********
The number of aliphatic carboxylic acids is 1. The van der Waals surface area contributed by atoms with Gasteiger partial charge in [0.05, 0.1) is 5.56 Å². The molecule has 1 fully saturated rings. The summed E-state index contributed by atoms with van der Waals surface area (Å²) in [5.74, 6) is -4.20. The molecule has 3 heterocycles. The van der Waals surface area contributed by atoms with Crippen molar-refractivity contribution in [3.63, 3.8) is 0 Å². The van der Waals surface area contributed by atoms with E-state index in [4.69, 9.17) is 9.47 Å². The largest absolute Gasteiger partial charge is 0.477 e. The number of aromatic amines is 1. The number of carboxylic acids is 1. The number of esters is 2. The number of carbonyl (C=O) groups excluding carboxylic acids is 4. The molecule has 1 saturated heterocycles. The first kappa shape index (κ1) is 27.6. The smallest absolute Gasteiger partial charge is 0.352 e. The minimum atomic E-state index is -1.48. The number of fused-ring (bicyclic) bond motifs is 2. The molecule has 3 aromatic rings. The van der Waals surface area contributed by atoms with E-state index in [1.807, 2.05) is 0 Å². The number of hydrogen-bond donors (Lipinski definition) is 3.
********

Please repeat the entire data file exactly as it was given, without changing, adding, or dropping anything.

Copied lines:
The number of aliphatic carboxylic acids is 1. The van der Waals surface area contributed by atoms with Gasteiger partial charge in [0.05, 0.1) is 5.56 Å². The molecule has 1 fully saturated rings. The summed E-state index contributed by atoms with van der Waals surface area (Å²) in [5.74, 6) is -4.20. The molecule has 3 heterocycles. The van der Waals surface area contributed by atoms with Crippen molar-refractivity contribution in [3.63, 3.8) is 0 Å². The van der Waals surface area contributed by atoms with E-state index in [4.69, 9.17) is 9.47 Å². The largest absolute Gasteiger partial charge is 0.477 e. The number of aromatic amines is 1. The number of carboxylic acids is 1. The number of esters is 2. The number of carbonyl (C=O) groups excluding carboxylic acids is 4. The molecule has 1 saturated heterocycles. The first kappa shape index (κ1) is 27.6. The smallest absolute Gasteiger partial charge is 0.352 e. The minimum atomic E-state index is -1.48. The number of fused-ring (bicyclic) bond motifs is 2. The molecule has 3 aromatic rings. The van der Waals surface area contributed by atoms with E-state index in [1.807, 2.05) is 0 Å². The number of hydrogen-bond donors (Lipinski definition) is 3.